“I’ve never been in a room with such a wildly talented cast,” says Nikhil Mehta

Nikhil Mehta watched plays in Delhi and dreamed of Broadway. The theatre director is now a part of Broadway musical, Sunday In The Park With George.

Written by Dipanita Nath | Updated: April 1, 2017 4:54 pm
nikhil mehta, nikhil mehta theatre director delhi, delhi theatre directors, monsoon wedding musical, berkeley repertory, broadway, indian artists in broadway, sunday in the park with george, indian express Nikhil Mehta

For a long time, Nikhil Mehta was a summertime director in Delhi. He would return from college in the US and, with a group of young actors, present original works as well as adaptations, such as Fasten Your Seatbelts, a Hinglish semi-musical based on a French play called Boeing! Boeing!, in Mandi House. The group went by the name, Crazy Spotlight Productions.

This summer is more challenging for Mehta. He has made his dream Broadway debut, as Assistant Director in the Pulitzer Prize-winning Sunday in the Park with George, which is studded with Tony and Oscar winners and nominees, such as Jake Gyllenhaal. Excerpts from an interview with Mehta:

How did you join the team of Sunday in the Park with George?

I had worked with Sarna Lapine on a couple of development workshops for Monsoon Wedding, The Musical. Mira Nair was directing, Sarna was the creative consultant, and, at that time, I was assisting Vishal Bhardwaj, who has composed the score for the play. Sarna and I had a good working relationship during those workshops and, when she was offered to direct Sunday in the Park with George on Broadway, she invited me to join as the Assistant Director.

What were your responsibilities in the play?

An Assistant Director in Broadway spends more time with the company, the ensemble cast and the understudies. We work closely with the Director to ensure smooth running of the production process. Unlike film, theatre works with only one Assistant Director.

From conceptual conversations to designer meetings to character studies, you’re the Director’s right hand through everything. It was a tremendous experience to be in the room with Jake Gyllenhaal, though. He’s smart, passionate, hardworking and his attention to detail is remarkable. I have never been in a room with such a wildly talented cast.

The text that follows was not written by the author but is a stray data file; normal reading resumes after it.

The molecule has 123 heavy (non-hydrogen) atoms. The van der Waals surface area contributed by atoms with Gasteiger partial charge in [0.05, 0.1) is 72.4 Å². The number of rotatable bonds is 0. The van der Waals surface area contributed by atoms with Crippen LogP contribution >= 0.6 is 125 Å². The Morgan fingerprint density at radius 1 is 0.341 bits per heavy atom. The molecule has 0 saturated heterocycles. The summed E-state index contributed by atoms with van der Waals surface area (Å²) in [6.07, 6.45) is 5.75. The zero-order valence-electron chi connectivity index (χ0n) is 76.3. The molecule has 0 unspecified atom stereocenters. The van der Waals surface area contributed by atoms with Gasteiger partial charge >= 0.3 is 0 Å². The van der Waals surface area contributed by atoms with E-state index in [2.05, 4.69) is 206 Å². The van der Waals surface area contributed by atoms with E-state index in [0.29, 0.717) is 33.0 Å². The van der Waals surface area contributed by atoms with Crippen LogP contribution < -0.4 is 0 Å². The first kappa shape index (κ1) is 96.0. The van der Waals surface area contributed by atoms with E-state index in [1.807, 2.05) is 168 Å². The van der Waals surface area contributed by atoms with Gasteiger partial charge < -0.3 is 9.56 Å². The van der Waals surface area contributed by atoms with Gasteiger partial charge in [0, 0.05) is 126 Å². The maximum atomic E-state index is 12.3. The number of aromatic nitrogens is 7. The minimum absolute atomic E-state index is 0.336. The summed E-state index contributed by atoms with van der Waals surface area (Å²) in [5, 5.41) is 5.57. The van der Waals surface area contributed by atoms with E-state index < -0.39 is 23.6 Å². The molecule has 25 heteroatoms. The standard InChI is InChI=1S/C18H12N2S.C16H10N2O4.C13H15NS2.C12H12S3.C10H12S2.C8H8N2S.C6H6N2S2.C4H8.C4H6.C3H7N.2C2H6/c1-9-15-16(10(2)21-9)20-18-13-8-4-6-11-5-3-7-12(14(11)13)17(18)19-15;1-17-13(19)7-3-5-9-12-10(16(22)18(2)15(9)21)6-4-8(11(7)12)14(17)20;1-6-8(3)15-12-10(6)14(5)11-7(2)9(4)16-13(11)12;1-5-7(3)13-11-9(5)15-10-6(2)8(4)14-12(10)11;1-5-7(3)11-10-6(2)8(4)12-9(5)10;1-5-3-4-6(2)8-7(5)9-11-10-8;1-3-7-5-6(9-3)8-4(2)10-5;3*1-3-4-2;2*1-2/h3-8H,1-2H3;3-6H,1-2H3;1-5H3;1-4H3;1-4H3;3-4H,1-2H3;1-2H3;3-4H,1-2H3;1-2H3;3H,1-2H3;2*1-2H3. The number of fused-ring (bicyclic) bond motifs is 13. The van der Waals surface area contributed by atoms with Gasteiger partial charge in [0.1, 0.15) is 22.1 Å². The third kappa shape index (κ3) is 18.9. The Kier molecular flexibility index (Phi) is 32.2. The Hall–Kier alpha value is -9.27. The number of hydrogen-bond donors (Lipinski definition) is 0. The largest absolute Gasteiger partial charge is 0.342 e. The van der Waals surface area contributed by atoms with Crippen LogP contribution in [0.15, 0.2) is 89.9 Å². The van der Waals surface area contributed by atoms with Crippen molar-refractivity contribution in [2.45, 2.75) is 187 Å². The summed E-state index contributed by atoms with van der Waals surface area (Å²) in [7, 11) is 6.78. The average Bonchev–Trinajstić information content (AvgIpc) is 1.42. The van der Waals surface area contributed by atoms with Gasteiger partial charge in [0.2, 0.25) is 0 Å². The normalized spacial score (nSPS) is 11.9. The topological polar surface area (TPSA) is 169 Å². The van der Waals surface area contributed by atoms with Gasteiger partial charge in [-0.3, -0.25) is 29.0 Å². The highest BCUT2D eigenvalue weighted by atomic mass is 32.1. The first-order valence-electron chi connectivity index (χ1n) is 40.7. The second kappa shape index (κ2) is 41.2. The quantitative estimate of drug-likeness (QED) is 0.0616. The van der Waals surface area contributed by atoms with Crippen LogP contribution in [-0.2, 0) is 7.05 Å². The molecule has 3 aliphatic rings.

How did you get interested in theatre?

I would try and watch every show I could when I was growing up in Delhi. I used to be excited about the National School of Drama theatre festival and was a big fan of the Shri Ram Bhartiya Kala Kendra Ram Lila. I moved to New York in 2006 for my undergraduate studies where I got my BA in Dramatic Literature and Economics. My undergraduate studies greatly broadened my idea of what live performance could be.

However, it was during my MFA in Theatre Directing at Columbia University when I was really given a blank canvas to begin experimenting with, and, exploring my own craft. As a student in New York, I was watching almost four shows a week. I really believe that watching everything is the best way to learn and develop your own style. I still haven’t seen Hamilton, though.

jake gyllenhaal, annaleigh ashford, sunday in the park with george play, broadway Annaleigh Ashford and Jake Gyllenhaal in Sunday in the Park with George. (Photo: Matthew Murphy.

What are the prospects for an Indian artist on Broadway?

There are few artists of Indian origin working on Broadway because, traditionally, there haven’t been many roles for South Asian actors in mainstream musical theatre. For many years, Bombay Dreams has been our only cultural mark in this genre.

Added to that, for decades we’ve been fighting against the Apu from The Simpson’s stereotype in all mainstream entertainment.

Personally, for many years, I was only offered work on shows about South Asians or terrorists. But things are fast changing and for the better. Monsoon Wedding, the Musical premieres in May, which I’m very excited about and it is bound to be a game-changer.

Will you continue to create theatre in Delhi?

I am looking forward to balancing my time working between India and New York for the next couple of years. My next production in India is Shakuntala, one of the oldest Indian dramatic texts, which felt like the appropriate place to begin a cultural conversation about past, present and future India.

I have been working on a black box in Okhla, which is a laboratory for explorations where the resident company spends time developing and creating work in conjunction with its factory space.

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